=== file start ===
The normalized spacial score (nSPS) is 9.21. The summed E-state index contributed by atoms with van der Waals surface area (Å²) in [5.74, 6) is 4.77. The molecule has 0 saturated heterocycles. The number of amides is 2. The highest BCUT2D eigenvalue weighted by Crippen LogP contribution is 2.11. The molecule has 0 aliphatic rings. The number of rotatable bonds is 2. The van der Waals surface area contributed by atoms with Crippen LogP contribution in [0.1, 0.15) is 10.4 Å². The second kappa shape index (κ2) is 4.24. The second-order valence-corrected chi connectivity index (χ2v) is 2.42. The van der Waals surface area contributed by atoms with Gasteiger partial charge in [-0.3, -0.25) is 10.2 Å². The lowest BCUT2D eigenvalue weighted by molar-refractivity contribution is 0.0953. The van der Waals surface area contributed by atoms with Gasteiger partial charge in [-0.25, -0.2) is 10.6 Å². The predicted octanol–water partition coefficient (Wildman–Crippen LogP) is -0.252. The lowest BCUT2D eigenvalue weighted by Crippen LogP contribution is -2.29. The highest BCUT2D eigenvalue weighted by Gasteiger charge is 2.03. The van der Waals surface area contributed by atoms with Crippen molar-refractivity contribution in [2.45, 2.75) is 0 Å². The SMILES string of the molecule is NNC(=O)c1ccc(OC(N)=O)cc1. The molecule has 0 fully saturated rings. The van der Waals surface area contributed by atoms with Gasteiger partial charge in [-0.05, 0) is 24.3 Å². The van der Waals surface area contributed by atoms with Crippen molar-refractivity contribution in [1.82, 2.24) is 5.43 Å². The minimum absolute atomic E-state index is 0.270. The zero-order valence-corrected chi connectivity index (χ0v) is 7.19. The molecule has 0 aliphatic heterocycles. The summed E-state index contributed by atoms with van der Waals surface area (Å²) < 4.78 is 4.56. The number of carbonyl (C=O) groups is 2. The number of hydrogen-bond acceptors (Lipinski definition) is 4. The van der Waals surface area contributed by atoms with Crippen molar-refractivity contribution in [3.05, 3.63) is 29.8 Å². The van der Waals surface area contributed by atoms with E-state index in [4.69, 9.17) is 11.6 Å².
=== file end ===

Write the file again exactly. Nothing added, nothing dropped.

The normalized spacial score (nSPS) is 9.21. The summed E-state index contributed by atoms with van der Waals surface area (Å²) in [5.74, 6) is 4.77. The molecule has 0 saturated heterocycles. The number of amides is 2. The highest BCUT2D eigenvalue weighted by Crippen LogP contribution is 2.11. The molecule has 0 aliphatic rings. The number of rotatable bonds is 2. The van der Waals surface area contributed by atoms with Crippen LogP contribution in [0.1, 0.15) is 10.4 Å². The second kappa shape index (κ2) is 4.24. The second-order valence-corrected chi connectivity index (χ2v) is 2.42. The van der Waals surface area contributed by atoms with Gasteiger partial charge in [-0.3, -0.25) is 10.2 Å². The lowest BCUT2D eigenvalue weighted by molar-refractivity contribution is 0.0953. The van der Waals surface area contributed by atoms with Gasteiger partial charge in [-0.25, -0.2) is 10.6 Å². The predicted octanol–water partition coefficient (Wildman–Crippen LogP) is -0.252. The lowest BCUT2D eigenvalue weighted by Crippen LogP contribution is -2.29. The highest BCUT2D eigenvalue weighted by Gasteiger charge is 2.03. The van der Waals surface area contributed by atoms with Crippen molar-refractivity contribution in [2.45, 2.75) is 0 Å². The SMILES string of the molecule is NNC(=O)c1ccc(OC(N)=O)cc1. The molecule has 0 fully saturated rings. The van der Waals surface area contributed by atoms with Gasteiger partial charge in [-0.05, 0) is 24.3 Å². The van der Waals surface area contributed by atoms with Crippen molar-refractivity contribution in [1.82, 2.24) is 5.43 Å². The minimum absolute atomic E-state index is 0.270. The zero-order valence-corrected chi connectivity index (χ0v) is 7.19. The molecule has 0 aliphatic heterocycles. The summed E-state index contributed by atoms with van der Waals surface area (Å²) < 4.78 is 4.56. The number of carbonyl (C=O) groups is 2. The number of hydrogen-bond acceptors (Lipinski definition) is 4. The van der Waals surface area contributed by atoms with Crippen molar-refractivity contribution in [3.05, 3.63) is 29.8 Å². The van der Waals surface area contributed by atoms with E-state index in [4.69, 9.17) is 11.6 Å².